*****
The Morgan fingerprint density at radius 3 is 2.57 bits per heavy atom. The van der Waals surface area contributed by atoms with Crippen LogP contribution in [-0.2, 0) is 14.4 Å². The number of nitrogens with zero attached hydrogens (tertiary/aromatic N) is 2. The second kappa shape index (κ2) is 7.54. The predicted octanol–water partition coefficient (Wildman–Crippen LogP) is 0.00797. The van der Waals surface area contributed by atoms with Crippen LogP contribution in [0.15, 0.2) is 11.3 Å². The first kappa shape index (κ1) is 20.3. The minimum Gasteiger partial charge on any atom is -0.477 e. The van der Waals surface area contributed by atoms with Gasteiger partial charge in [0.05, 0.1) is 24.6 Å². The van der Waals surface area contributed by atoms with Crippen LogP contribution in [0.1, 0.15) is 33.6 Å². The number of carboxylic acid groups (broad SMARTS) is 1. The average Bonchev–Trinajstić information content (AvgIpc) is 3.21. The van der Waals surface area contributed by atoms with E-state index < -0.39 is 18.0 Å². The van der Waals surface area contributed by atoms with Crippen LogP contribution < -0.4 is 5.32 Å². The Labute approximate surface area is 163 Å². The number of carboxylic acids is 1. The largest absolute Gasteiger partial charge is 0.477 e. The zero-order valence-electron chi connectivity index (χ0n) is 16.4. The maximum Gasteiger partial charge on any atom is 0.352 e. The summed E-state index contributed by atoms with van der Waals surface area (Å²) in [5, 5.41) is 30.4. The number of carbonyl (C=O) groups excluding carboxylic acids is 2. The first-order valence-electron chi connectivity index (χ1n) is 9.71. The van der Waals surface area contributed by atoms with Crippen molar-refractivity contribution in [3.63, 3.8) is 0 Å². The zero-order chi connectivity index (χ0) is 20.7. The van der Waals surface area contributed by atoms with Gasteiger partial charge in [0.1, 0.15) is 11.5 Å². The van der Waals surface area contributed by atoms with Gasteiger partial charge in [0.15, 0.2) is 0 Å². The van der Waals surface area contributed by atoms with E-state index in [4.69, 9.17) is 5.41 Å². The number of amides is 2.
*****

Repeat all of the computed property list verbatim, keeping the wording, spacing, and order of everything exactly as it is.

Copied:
The Morgan fingerprint density at radius 3 is 2.57 bits per heavy atom. The van der Waals surface area contributed by atoms with Crippen LogP contribution in [-0.2, 0) is 14.4 Å². The number of nitrogens with zero attached hydrogens (tertiary/aromatic N) is 2. The second kappa shape index (κ2) is 7.54. The predicted octanol–water partition coefficient (Wildman–Crippen LogP) is 0.00797. The van der Waals surface area contributed by atoms with Crippen LogP contribution in [0.15, 0.2) is 11.3 Å². The first kappa shape index (κ1) is 20.3. The minimum Gasteiger partial charge on any atom is -0.477 e. The van der Waals surface area contributed by atoms with Gasteiger partial charge in [0.05, 0.1) is 24.6 Å². The van der Waals surface area contributed by atoms with Crippen LogP contribution in [0.1, 0.15) is 33.6 Å². The number of carboxylic acid groups (broad SMARTS) is 1. The average Bonchev–Trinajstić information content (AvgIpc) is 3.21. The van der Waals surface area contributed by atoms with E-state index < -0.39 is 18.0 Å². The van der Waals surface area contributed by atoms with Crippen LogP contribution < -0.4 is 5.32 Å². The Labute approximate surface area is 163 Å². The number of carboxylic acids is 1. The largest absolute Gasteiger partial charge is 0.477 e. The zero-order valence-electron chi connectivity index (χ0n) is 16.4. The maximum Gasteiger partial charge on any atom is 0.352 e. The summed E-state index contributed by atoms with van der Waals surface area (Å²) in [5, 5.41) is 30.4. The number of carbonyl (C=O) groups excluding carboxylic acids is 2. The first-order valence-electron chi connectivity index (χ1n) is 9.71. The van der Waals surface area contributed by atoms with Crippen molar-refractivity contribution in [3.63, 3.8) is 0 Å². The zero-order chi connectivity index (χ0) is 20.7. The van der Waals surface area contributed by atoms with Gasteiger partial charge in [0.1, 0.15) is 11.5 Å². The van der Waals surface area contributed by atoms with Gasteiger partial charge in [0.15, 0.2) is 0 Å². The van der Waals surface area contributed by atoms with E-state index in [4.69, 9.17) is 5.41 Å². The number of amides is 2.